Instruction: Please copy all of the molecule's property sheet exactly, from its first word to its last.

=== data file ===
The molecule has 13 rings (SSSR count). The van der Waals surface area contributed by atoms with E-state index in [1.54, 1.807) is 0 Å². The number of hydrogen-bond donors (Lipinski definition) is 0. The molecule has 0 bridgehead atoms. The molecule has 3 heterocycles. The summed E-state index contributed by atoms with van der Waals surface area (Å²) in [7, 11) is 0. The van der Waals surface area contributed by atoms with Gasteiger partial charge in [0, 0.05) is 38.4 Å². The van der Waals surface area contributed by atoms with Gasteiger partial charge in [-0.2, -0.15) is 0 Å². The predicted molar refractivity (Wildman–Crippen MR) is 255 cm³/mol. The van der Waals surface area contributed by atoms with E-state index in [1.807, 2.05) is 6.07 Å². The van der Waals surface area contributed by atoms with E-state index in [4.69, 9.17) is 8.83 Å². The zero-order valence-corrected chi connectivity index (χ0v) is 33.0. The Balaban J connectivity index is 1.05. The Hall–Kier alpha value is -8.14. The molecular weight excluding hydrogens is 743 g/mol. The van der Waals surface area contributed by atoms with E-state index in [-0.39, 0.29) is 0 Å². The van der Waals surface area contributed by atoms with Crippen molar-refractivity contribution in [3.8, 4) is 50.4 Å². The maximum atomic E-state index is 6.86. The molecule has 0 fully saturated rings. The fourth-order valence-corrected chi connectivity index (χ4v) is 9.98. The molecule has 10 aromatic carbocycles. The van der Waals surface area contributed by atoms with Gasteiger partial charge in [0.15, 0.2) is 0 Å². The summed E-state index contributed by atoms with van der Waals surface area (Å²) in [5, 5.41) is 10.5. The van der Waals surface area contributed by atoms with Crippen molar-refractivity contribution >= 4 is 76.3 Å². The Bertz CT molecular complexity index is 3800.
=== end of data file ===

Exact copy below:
The molecule has 13 rings (SSSR count). The van der Waals surface area contributed by atoms with E-state index in [1.54, 1.807) is 0 Å². The number of hydrogen-bond donors (Lipinski definition) is 0. The molecule has 0 bridgehead atoms. The molecule has 3 heterocycles. The summed E-state index contributed by atoms with van der Waals surface area (Å²) in [7, 11) is 0. The van der Waals surface area contributed by atoms with Gasteiger partial charge in [0, 0.05) is 38.4 Å². The van der Waals surface area contributed by atoms with Gasteiger partial charge in [-0.2, -0.15) is 0 Å². The predicted molar refractivity (Wildman–Crippen MR) is 255 cm³/mol. The van der Waals surface area contributed by atoms with E-state index in [1.807, 2.05) is 6.07 Å². The van der Waals surface area contributed by atoms with E-state index in [4.69, 9.17) is 8.83 Å². The zero-order valence-corrected chi connectivity index (χ0v) is 33.0. The Balaban J connectivity index is 1.05. The Hall–Kier alpha value is -8.14. The molecular weight excluding hydrogens is 743 g/mol. The van der Waals surface area contributed by atoms with E-state index in [-0.39, 0.29) is 0 Å². The van der Waals surface area contributed by atoms with Crippen molar-refractivity contribution in [3.8, 4) is 50.4 Å². The maximum atomic E-state index is 6.86. The molecule has 0 fully saturated rings. The fourth-order valence-corrected chi connectivity index (χ4v) is 9.98. The molecule has 10 aromatic carbocycles. The van der Waals surface area contributed by atoms with Gasteiger partial charge in [0.15, 0.2) is 0 Å². The summed E-state index contributed by atoms with van der Waals surface area (Å²) in [5, 5.41) is 10.5. The van der Waals surface area contributed by atoms with Crippen molar-refractivity contribution >= 4 is 76.3 Å². The Bertz CT molecular complexity index is 3800.